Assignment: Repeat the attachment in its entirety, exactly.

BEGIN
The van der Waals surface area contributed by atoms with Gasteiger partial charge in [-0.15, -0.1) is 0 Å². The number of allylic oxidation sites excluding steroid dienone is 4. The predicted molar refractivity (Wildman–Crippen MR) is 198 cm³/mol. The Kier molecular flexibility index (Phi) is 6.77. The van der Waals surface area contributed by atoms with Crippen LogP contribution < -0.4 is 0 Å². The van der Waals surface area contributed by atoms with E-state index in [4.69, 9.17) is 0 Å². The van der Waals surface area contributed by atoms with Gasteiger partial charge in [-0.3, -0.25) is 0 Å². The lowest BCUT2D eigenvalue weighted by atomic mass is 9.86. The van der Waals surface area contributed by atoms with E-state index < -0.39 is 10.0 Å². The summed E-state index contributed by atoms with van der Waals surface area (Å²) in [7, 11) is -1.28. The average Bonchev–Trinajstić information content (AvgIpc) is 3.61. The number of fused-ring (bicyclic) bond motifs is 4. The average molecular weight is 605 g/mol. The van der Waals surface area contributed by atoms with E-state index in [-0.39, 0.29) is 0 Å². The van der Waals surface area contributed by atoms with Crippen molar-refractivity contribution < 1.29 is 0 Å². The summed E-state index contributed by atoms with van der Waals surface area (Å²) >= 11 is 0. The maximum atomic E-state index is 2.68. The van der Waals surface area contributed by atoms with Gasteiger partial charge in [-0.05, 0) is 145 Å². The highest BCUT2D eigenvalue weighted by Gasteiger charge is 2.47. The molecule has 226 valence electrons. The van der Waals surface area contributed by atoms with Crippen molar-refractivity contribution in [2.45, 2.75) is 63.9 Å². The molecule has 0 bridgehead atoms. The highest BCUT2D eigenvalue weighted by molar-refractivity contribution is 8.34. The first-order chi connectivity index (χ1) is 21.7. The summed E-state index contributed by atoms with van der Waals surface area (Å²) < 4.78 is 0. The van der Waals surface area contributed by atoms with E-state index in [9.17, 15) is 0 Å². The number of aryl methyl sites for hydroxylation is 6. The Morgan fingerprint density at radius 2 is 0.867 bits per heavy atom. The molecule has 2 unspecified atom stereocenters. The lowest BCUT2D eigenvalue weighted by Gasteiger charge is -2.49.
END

The van der Waals surface area contributed by atoms with Gasteiger partial charge in [-0.15, -0.1) is 0 Å². The number of allylic oxidation sites excluding steroid dienone is 4. The predicted molar refractivity (Wildman–Crippen MR) is 198 cm³/mol. The Kier molecular flexibility index (Phi) is 6.77. The van der Waals surface area contributed by atoms with Crippen LogP contribution < -0.4 is 0 Å². The van der Waals surface area contributed by atoms with E-state index in [4.69, 9.17) is 0 Å². The van der Waals surface area contributed by atoms with Gasteiger partial charge in [-0.3, -0.25) is 0 Å². The lowest BCUT2D eigenvalue weighted by atomic mass is 9.86. The van der Waals surface area contributed by atoms with E-state index < -0.39 is 10.0 Å². The summed E-state index contributed by atoms with van der Waals surface area (Å²) in [7, 11) is -1.28. The average Bonchev–Trinajstić information content (AvgIpc) is 3.61. The number of fused-ring (bicyclic) bond motifs is 4. The average molecular weight is 605 g/mol. The van der Waals surface area contributed by atoms with E-state index in [-0.39, 0.29) is 0 Å². The van der Waals surface area contributed by atoms with Crippen molar-refractivity contribution < 1.29 is 0 Å². The summed E-state index contributed by atoms with van der Waals surface area (Å²) >= 11 is 0. The maximum atomic E-state index is 2.68. The van der Waals surface area contributed by atoms with Gasteiger partial charge in [-0.05, 0) is 145 Å². The highest BCUT2D eigenvalue weighted by Gasteiger charge is 2.47. The molecule has 226 valence electrons. The van der Waals surface area contributed by atoms with Crippen molar-refractivity contribution in [2.45, 2.75) is 63.9 Å². The molecule has 0 bridgehead atoms. The highest BCUT2D eigenvalue weighted by molar-refractivity contribution is 8.34. The first-order chi connectivity index (χ1) is 21.7. The summed E-state index contributed by atoms with van der Waals surface area (Å²) < 4.78 is 0. The van der Waals surface area contributed by atoms with E-state index in [9.17, 15) is 0 Å². The number of aryl methyl sites for hydroxylation is 6. The Morgan fingerprint density at radius 2 is 0.867 bits per heavy atom. The molecule has 2 unspecified atom stereocenters. The lowest BCUT2D eigenvalue weighted by Gasteiger charge is -2.49.